The following is a very lightly edited version of a response that I just sent to an inquiry from a political science professor in Texas, of all places. No time today (so far) for the LDP strategy post, so I’m satisfying my addiction with this.
I think that most of my "smart friends and insiders", to use your words, who don't have a stake in one campaign or other have concluded that Barack Obama is going to win the nomination. If Mrs. Clinton loses Texas, they expect/hope that she will graciously bow out, sparing the Democrats a long, divisive and bitter fight to the convention floor and allowing them to rally behind Mr. Obama. Stranger things have happened (New Hampshire, Mr. Obama's entire campaign, come to think of it), so never say never, but there appears to be a growing consensus that Mrs. Clinton has no chance of winning the nomination unless she wins Texas and Ohio big, so that she is at least very close to Mr. Obama in the number of pledged delegates and committed superdelegates committed to her. I personally think that she cannot win unless she's at least very close to Mr. Obama in the number of pledged delegates or beats Mr. Obama in the popular vote, both of which look like near-impossibilities.
What's really interesting is the reason most experts got it wrong. People thought that Mrs. Clinton's money and political machine, of which Bill Clinton's legacy admittedly was a great part, would trump Mr. Obama's charisma. Most experts believed that Mrs. Clinton would prevail over the long haul, and by last summer, Mr. Obama's candidacy indeed appeared to be treading water, and people began taking about a New York battle between Mrs. Clinton and Rudy Giuliani (blast from the past!), plus perhaps another New York candidate in Michael Bloomberg.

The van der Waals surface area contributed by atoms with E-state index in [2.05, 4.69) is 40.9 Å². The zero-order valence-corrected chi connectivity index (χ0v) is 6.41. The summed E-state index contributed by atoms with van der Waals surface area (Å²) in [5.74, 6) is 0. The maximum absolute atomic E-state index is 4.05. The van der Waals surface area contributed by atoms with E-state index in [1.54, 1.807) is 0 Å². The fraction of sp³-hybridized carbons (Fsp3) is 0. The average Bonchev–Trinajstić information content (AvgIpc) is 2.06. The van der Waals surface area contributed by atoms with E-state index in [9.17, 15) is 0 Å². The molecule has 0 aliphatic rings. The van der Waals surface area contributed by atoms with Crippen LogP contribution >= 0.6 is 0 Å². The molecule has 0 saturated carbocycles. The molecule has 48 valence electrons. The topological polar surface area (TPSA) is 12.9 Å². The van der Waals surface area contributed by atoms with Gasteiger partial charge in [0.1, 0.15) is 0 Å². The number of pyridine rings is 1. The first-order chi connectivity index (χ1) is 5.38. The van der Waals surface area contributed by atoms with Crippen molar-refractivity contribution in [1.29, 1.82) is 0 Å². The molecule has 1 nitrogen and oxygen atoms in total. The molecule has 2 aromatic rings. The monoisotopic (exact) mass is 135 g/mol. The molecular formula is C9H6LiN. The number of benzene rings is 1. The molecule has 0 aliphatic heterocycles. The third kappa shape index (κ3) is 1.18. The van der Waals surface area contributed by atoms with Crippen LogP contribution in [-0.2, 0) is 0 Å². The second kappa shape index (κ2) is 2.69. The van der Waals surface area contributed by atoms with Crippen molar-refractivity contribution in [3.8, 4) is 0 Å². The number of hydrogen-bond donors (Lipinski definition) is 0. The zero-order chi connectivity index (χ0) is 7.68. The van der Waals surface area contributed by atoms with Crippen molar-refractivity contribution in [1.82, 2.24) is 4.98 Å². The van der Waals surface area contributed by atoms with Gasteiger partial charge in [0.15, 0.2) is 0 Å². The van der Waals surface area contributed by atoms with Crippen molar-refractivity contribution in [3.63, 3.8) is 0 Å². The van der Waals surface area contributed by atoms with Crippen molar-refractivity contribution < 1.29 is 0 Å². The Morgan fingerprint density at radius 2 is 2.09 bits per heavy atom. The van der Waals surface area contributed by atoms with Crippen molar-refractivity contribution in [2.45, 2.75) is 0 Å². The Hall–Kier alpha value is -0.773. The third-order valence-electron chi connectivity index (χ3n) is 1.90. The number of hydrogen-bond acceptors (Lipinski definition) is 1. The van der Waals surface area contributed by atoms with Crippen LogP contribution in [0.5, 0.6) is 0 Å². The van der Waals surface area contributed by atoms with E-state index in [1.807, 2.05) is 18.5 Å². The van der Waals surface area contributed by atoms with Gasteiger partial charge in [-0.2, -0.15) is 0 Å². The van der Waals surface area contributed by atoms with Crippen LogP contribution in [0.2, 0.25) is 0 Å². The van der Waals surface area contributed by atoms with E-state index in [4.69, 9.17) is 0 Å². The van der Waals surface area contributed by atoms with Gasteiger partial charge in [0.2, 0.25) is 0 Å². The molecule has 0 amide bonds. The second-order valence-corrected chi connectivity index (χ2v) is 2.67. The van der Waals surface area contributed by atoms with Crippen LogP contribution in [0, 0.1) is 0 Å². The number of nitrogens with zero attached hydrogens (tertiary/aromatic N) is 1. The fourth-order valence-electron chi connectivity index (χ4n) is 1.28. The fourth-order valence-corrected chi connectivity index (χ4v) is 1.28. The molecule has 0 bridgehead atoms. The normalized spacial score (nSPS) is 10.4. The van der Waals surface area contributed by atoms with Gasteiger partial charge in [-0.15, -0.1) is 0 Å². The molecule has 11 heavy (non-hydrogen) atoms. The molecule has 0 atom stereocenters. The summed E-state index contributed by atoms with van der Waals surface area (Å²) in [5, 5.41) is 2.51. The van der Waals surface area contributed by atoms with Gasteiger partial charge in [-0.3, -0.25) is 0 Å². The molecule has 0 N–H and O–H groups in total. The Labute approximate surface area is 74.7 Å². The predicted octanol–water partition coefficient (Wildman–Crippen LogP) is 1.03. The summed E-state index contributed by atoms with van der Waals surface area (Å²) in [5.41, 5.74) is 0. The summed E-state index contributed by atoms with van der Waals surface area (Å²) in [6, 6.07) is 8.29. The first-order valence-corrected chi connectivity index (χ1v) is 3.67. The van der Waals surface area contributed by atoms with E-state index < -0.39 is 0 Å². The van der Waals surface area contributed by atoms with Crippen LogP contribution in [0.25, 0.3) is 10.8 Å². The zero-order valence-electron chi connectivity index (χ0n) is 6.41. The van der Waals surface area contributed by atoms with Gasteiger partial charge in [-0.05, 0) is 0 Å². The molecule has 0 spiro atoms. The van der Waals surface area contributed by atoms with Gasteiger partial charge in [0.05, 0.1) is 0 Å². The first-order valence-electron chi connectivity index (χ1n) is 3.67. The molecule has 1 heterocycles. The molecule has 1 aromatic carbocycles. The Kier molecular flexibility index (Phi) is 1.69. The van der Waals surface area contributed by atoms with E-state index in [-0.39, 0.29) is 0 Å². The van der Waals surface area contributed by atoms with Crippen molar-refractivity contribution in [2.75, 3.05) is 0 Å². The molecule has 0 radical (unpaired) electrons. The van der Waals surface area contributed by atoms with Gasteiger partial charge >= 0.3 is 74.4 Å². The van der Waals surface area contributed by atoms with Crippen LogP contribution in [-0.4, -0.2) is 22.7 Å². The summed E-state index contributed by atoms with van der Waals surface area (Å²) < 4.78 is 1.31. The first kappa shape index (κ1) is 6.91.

Some people blame the raw deal Mrs. Clinton got from the media, and now that she's being sent packing, non-partisan figures are coming out and talking openly about it. However, this was a known factor. What was not known at the time was that Mr. Obama would be running an incredibly well planned, superbly executed campaign. Recently, after the February 5 Super (Duper) Tuesday, an article came out explaining how the reporter had obtained a long interview with Mr. Obama soon after he had announced his run in February 2007. In it, the reporter related how Mr. Obama had gone through his campaign strategy state by state, and that events had unfolded mostly as had been related at the time. That was the backstory that everyone had missed or, in the case of this reporter, failed to report.
The shortcomings of Mrs. Clinton's campaign are also being written about, and the arguments may indeed have merit. But everything is relative. It is Mr. Obama's organizational skills that became mostly the ace in the hole that the media, pundits, analysts, the smart people, the insiders, overlooked, to Mrs. Clinton’s regret.